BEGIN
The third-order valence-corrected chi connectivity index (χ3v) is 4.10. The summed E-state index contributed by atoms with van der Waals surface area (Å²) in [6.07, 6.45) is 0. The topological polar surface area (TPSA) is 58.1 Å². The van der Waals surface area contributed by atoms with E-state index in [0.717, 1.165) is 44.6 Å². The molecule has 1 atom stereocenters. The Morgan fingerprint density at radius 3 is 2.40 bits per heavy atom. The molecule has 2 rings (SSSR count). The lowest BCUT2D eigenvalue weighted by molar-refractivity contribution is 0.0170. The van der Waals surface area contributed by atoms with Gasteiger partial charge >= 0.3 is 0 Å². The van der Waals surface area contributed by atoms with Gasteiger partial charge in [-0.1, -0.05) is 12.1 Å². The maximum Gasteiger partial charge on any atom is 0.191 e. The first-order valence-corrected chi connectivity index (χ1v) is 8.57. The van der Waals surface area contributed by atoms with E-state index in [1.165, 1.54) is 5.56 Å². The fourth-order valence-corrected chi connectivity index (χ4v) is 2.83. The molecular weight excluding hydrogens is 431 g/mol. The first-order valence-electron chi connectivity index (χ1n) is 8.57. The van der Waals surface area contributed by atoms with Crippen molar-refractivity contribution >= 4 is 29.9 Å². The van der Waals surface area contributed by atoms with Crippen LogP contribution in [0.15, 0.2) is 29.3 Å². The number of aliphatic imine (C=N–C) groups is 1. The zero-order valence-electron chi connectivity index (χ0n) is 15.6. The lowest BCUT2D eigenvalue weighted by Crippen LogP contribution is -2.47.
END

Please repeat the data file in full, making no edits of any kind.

The third-order valence-corrected chi connectivity index (χ3v) is 4.10. The summed E-state index contributed by atoms with van der Waals surface area (Å²) in [6.07, 6.45) is 0. The topological polar surface area (TPSA) is 58.1 Å². The van der Waals surface area contributed by atoms with E-state index in [0.717, 1.165) is 44.6 Å². The molecule has 1 atom stereocenters. The Morgan fingerprint density at radius 3 is 2.40 bits per heavy atom. The molecule has 2 rings (SSSR count). The lowest BCUT2D eigenvalue weighted by molar-refractivity contribution is 0.0170. The van der Waals surface area contributed by atoms with Gasteiger partial charge >= 0.3 is 0 Å². The van der Waals surface area contributed by atoms with Gasteiger partial charge in [-0.1, -0.05) is 12.1 Å². The maximum Gasteiger partial charge on any atom is 0.191 e. The first-order valence-corrected chi connectivity index (χ1v) is 8.57. The van der Waals surface area contributed by atoms with E-state index in [1.165, 1.54) is 5.56 Å². The fourth-order valence-corrected chi connectivity index (χ4v) is 2.83. The molecular weight excluding hydrogens is 431 g/mol. The first-order valence-electron chi connectivity index (χ1n) is 8.57. The van der Waals surface area contributed by atoms with Crippen molar-refractivity contribution >= 4 is 29.9 Å². The van der Waals surface area contributed by atoms with Crippen LogP contribution in [0.15, 0.2) is 29.3 Å². The number of aliphatic imine (C=N–C) groups is 1. The zero-order valence-electron chi connectivity index (χ0n) is 15.6. The lowest BCUT2D eigenvalue weighted by Crippen LogP contribution is -2.47.